The decision to become a participating provider is not as easy as you think. We have seen managed care change dramatically over the past 20 years. Even though hearing health care and hearing aids were often value-added discount items rather than covered benefits, it helped having the office or audiologist/dispenser’s name in the providers directory for referrals alone. In Arizona, we are seeing more Insurance companies use hearing benefits as a carrot to get people to sign on with their plans. The practice has grown beyond Medicare Advantage programs appealing to senior; now we are seeing it with giant healthcare companies appealing to potential members of all ages.
Having a knowledgeable, even-tempered office staff person deal with insurance from the moment the patient calls for the first appointment helps. It is best to be prepared and get the insurer’s name, group number, ID number and provider number on the back of the card at the initial phone call for the first appointment. Over the past several years, more national hearing specialty independent provider groups, such as EPIC, have negotiated contracts with major insurance companies, especially United HealthCare. The negotiated benefits vary from contract to contract.
We, the providers, have to know what the benefits are and how they are handled before we see the patient. With these contracts, the provider may have to call for a price of a hearing aid while the patient is in for the consultation. In some contracts, the negotiated price allows balance billing over and above the instrument benefit; others require the provider to sign an affidavit that they will not balance bill. After approval, which can take days, the provider can fit the patient and is paid a fitting fee. Some of the fees are so low–practically an insult considering the time required to fit properly– but others are very reasonable. It is up to provider to assess the different negotiated contracts and determine whether it is in the practice’s best interest to sign up or not.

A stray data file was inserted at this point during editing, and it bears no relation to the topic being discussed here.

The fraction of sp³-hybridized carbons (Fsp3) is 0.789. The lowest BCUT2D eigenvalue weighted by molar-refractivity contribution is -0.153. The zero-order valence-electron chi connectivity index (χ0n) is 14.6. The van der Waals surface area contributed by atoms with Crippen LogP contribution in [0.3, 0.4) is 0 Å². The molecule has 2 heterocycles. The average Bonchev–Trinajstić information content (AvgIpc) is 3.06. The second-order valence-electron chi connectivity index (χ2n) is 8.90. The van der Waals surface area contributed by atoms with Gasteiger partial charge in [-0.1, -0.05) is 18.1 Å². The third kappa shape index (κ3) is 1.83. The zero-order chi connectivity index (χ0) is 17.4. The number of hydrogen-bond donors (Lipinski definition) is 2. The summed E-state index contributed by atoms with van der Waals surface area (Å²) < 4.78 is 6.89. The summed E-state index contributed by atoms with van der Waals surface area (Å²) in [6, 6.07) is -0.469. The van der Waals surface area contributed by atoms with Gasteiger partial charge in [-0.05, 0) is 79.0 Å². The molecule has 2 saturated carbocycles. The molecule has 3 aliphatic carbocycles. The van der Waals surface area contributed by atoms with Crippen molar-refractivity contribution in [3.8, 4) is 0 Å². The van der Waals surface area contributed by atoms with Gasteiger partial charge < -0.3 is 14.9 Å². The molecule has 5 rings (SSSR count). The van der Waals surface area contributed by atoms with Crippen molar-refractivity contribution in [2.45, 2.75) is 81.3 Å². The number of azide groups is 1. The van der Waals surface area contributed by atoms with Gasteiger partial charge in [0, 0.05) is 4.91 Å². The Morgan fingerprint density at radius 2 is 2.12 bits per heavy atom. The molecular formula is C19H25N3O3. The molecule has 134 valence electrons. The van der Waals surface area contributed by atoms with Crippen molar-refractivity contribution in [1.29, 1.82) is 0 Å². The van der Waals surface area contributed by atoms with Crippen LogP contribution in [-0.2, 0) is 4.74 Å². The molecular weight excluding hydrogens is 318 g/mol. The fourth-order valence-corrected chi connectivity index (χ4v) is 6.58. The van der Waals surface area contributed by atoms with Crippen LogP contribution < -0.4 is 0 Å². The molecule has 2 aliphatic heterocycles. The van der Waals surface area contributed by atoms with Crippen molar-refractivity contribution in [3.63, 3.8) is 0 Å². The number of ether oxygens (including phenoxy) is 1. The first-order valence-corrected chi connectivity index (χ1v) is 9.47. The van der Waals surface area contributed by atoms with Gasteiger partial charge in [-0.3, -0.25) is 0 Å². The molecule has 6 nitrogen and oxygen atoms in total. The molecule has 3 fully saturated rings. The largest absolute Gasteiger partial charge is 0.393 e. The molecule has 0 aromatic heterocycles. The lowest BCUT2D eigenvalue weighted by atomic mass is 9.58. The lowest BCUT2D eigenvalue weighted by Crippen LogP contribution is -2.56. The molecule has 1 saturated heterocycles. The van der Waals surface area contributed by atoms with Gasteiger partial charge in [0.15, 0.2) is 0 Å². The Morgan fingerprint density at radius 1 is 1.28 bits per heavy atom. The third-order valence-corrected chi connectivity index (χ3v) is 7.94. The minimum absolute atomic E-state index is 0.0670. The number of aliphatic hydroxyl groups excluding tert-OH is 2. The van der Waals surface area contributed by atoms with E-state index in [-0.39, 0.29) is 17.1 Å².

I realize everyone needs to save money where they can and we extend ourselves as much as possible to accommodate patients with different contracted insurance benefits for our services and products. This approach has increased my offices’ time on the phone finding out specific benefits, time at the appointment because we do not know the price, and time for fitting because we have to wait for approval. We normally can fit same day with certain technology, but not with this new set up.
The last struggle is what to do when your office’s prices are significantly lower than the national third party contract holder. It can be a few hundred dollars to over a thousand. If this is the case, your office could 1) raise their prices to more closely match 2) keep your pricing the same as long as you are covering all of your over head costs and you will have great word of mouth for having great competitive pricing and great service for those who do not use this particular third party contract holder or 3) keep your pricing, have patients buy directly from you and run the risk of loosing your contract because you are undercutting your contract (I do not advise this as it is unethical and can lead to many problems some possibly getting sued!). In my opinion, the private practice must have listed pricing from the third party contract holders so the same retail pricing range can be used and no one “takes” hearing aid sales from other referral sources.
Should we be participating providers? Some say yes, to help the patient get the best possible fitting and service, but are we also driving up prices and will we find a backlash as well? Others may say no, it costs too much for the provider’s office to go through the paperwork. By sticking with tight but respectable profit margins, it is better for the business to not deal with the third party payments.
We’ve been discussing pricing issues in our section recently. Hopefully we have given you food for thought on setting prices and dealing with third parties.